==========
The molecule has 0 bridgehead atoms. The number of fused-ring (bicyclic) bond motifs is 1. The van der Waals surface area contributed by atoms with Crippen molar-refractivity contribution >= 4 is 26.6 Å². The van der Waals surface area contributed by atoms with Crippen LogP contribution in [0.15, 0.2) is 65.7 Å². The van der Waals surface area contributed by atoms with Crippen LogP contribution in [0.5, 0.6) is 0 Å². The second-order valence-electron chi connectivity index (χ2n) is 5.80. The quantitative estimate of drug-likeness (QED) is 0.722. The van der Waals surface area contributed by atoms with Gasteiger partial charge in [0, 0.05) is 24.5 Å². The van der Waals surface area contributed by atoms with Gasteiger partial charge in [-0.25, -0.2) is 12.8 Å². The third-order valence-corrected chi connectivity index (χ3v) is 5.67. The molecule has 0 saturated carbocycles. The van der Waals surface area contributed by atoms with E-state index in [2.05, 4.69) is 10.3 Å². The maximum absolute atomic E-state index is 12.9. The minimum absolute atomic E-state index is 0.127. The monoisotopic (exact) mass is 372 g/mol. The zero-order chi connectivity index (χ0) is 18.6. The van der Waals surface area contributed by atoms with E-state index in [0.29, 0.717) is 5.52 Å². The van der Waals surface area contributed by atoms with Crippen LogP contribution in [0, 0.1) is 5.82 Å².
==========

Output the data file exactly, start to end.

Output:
The molecule has 0 bridgehead atoms. The number of fused-ring (bicyclic) bond motifs is 1. The van der Waals surface area contributed by atoms with Crippen molar-refractivity contribution >= 4 is 26.6 Å². The van der Waals surface area contributed by atoms with Crippen LogP contribution in [0.15, 0.2) is 65.7 Å². The van der Waals surface area contributed by atoms with Crippen LogP contribution in [0.5, 0.6) is 0 Å². The second-order valence-electron chi connectivity index (χ2n) is 5.80. The quantitative estimate of drug-likeness (QED) is 0.722. The van der Waals surface area contributed by atoms with Gasteiger partial charge in [0, 0.05) is 24.5 Å². The van der Waals surface area contributed by atoms with Gasteiger partial charge in [-0.25, -0.2) is 12.8 Å². The third-order valence-corrected chi connectivity index (χ3v) is 5.67. The molecule has 0 saturated carbocycles. The van der Waals surface area contributed by atoms with E-state index in [2.05, 4.69) is 10.3 Å². The maximum absolute atomic E-state index is 12.9. The minimum absolute atomic E-state index is 0.127. The monoisotopic (exact) mass is 372 g/mol. The zero-order chi connectivity index (χ0) is 18.6. The van der Waals surface area contributed by atoms with E-state index in [0.29, 0.717) is 5.52 Å². The van der Waals surface area contributed by atoms with Crippen LogP contribution in [0, 0.1) is 5.82 Å².